Example: Suppose we are interested in determining the attitudes on the current status of the economy from women who work outside the home and from women who do not work outside the home. We take a sample of 20 women who work outside the home (sample 1) and a sample of 20 women who do not work outside the home (sample 2) and administer a questionnaire that measures their attitudes about the economy. These data are found in the tables below:
Women Working Outside the Home | Women Working Outside the Home |
---|---|
Score | Rank |
9 | 1 |
12 | 3 |
13 | 4 |
19 | 8 |
21 | 9 |
27 | 13 |
31 | 16 |
33 | 17 |
34 | 18 |
35 | 19 |
39 | 21 |
40 | 22 |
44 | 25 |
46 | 26 |
49 | 29 |
58 | 33 |
61 | 34 |
63 | 35 |
64 | 36 |
70 | 39 |
\begin{align*}R_1=408\end{align*} |
Women Not Working Outside the Home | Women Not Working Outside the Home |
---|---|
Score | Rank |
10 | 2 |
15 | 5 |
17 | 6 |
18 | 7 |
23 | 10 |
24 | 11 |
25 | 12 |
28 | 14 |
30 | 15 |
37 | 20 |
41 | 23 |
42 | 24 |
47 | 27 |
48 | 28 |
52 | 30 |
55 | 31 |
56 | 32 |
65 | 37 |
69 | 38 |
71 | 40 |
\begin{align*}R_2=412\end{align*} |
Do these two groups of women have significantly different views on the issue?
Since each of our samples has 20 observations, we need to calculate the standard \begin{align*}z\end{align*}-score to test the hypothesis that these independent samples came from the same population. To calculate the \begin{align*}z\end{align*}-score, we need to first calculate \begin{align*}U\end{align*}, \begin{align*}\mu_U\end{align*}, and \begin{align*}\sigma_U\end{align*}. The \begin{align*}U\end{align*}-statistic for each of the samples is calculated as follows:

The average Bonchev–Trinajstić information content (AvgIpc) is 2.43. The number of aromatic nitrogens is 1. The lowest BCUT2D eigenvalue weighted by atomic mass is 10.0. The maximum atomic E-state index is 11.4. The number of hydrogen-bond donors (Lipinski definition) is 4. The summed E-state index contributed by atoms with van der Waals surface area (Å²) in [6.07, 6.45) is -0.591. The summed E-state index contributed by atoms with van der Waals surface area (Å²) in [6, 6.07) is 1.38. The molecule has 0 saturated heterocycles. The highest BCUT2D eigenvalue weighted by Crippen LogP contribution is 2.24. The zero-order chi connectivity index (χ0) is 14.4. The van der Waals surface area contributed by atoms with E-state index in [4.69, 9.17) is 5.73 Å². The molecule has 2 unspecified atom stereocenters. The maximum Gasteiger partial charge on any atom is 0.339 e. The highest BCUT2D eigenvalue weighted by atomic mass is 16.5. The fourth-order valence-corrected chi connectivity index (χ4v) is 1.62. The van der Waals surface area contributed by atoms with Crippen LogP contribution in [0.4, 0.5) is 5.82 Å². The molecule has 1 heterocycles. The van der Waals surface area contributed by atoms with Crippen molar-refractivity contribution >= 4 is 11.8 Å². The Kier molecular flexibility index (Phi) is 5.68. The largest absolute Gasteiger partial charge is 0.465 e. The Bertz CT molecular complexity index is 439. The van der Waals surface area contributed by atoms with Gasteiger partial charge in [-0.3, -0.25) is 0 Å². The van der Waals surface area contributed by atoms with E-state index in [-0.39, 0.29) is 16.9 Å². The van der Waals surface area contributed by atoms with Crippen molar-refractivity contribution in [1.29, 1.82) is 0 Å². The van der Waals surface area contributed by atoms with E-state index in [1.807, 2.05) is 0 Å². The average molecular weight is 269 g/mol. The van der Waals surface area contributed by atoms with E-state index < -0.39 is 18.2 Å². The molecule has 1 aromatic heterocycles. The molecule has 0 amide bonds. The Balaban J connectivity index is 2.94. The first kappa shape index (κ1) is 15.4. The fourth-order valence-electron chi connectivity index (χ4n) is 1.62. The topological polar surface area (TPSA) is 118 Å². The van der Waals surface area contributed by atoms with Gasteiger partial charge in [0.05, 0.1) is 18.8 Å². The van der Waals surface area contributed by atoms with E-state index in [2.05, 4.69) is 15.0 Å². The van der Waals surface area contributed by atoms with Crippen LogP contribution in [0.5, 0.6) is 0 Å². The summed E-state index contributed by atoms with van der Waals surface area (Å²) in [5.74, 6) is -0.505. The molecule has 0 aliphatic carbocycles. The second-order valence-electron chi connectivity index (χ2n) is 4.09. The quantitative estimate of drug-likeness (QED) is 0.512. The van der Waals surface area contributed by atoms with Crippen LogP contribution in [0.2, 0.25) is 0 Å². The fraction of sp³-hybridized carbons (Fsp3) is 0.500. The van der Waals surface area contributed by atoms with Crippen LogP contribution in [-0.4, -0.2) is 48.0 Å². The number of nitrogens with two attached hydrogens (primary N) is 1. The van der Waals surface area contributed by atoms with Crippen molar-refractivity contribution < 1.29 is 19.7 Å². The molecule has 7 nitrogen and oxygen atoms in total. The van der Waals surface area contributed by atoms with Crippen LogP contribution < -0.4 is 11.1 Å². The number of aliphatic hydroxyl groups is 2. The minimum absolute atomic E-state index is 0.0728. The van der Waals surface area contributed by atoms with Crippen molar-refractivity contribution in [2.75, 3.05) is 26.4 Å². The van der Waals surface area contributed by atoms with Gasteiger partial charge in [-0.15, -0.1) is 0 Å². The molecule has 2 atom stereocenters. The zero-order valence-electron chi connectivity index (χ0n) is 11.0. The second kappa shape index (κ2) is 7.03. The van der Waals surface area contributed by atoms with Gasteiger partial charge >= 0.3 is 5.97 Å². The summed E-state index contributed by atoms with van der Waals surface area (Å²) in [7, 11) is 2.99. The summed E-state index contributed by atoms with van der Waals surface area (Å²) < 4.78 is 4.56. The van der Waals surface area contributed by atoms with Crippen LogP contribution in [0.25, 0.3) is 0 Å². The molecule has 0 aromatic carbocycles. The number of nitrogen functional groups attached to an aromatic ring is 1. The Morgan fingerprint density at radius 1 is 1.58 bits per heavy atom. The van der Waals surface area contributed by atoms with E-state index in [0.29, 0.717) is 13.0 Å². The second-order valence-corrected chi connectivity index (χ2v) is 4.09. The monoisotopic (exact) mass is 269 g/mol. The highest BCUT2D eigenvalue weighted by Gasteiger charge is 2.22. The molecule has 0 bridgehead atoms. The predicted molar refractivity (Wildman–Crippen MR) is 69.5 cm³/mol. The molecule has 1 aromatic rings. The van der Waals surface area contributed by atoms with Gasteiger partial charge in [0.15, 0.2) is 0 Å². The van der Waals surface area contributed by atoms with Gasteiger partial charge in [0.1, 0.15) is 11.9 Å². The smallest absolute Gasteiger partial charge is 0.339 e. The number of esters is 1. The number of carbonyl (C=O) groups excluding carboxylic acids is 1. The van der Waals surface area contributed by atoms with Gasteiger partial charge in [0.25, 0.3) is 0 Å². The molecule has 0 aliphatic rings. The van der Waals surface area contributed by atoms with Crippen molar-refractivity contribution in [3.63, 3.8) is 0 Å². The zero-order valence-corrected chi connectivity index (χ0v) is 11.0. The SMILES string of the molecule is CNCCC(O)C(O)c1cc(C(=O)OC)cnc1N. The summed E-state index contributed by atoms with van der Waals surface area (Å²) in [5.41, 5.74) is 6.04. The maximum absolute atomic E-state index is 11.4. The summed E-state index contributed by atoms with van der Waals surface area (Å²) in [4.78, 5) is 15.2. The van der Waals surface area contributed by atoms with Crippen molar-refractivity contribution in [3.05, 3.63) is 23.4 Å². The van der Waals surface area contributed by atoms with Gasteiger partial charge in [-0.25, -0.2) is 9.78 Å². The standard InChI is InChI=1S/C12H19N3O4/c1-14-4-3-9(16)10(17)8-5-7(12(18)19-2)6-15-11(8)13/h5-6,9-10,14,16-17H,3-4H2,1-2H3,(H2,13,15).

\begin{align*}U_1 &= n_1n_2+ \frac{n_1(n_1+1)}{2}-R_1=(20)(20)+\frac{(20)(20+1)}{2}-408=202\\ U_2 &= n_1n_2+ \frac{n_2(n_2+1)}{2}-R_2=(20)(20)+\frac{(20)(20+1)}{2}-412=198\end{align*}
Since we use the smaller of the two \begin{align*}U\end{align*}-statistics, we set \begin{align*}U=198\end{align*}. When calculating the other two figures, we find the following:
\begin{align*}\mu_U=\frac{n_1n_2}{2}=\frac{(20)(20)}{2}=200\end{align*}
and
\begin{align*}\sigma_U=\sqrt{\frac{n_1(n_2)(n_1+n_2+1)}{12}}=\sqrt{\frac{(20)(20)(20+20+1)}{12}}=\sqrt{\frac{(400)(41)}{12}}=36.97\end{align*}
Thus, we calculate the \begin{align*}z\end{align*}-statistic as shown below:
\begin{align*}z=\frac{U-\mu_U}{\sigma_U}=\frac{198-200}{36.97}=-0.05\end{align*}
If we set \begin{align*}\alpha=0.05\end{align*}, we would find that the calculated test statistic does not exceed the critical value of \begin{align*}-1.96\end{align*}. Therefore, we fail to reject the null hypothesis and conclude that these two samples come from the same population.
We can use this \begin{align*}z\end{align*}-score to evaluate our hypotheses just like we would with any other hypothesis test. When interpreting the results from the rank sum test, it is important to remember that we are really asking whether or not the populations have the same median and variance. In addition, we are assessing the chance that random sampling would result in medians and variances as far apart (or as close together) as observed in the test. If the \begin{align*}z\end{align*}-score is large (meaning that we would have a small \begin{align*}P\end{align*}-value), we can reject the idea that the difference is a coincidence. If the \begin{align*}z\end{align*}-score is small, like in the example above (meaning that we would have a large \begin{align*}P\end{align*}-value), we do not have any reason to conclude that the medians of the populations differ and, therefore, conclude that the samples likely came from the same population.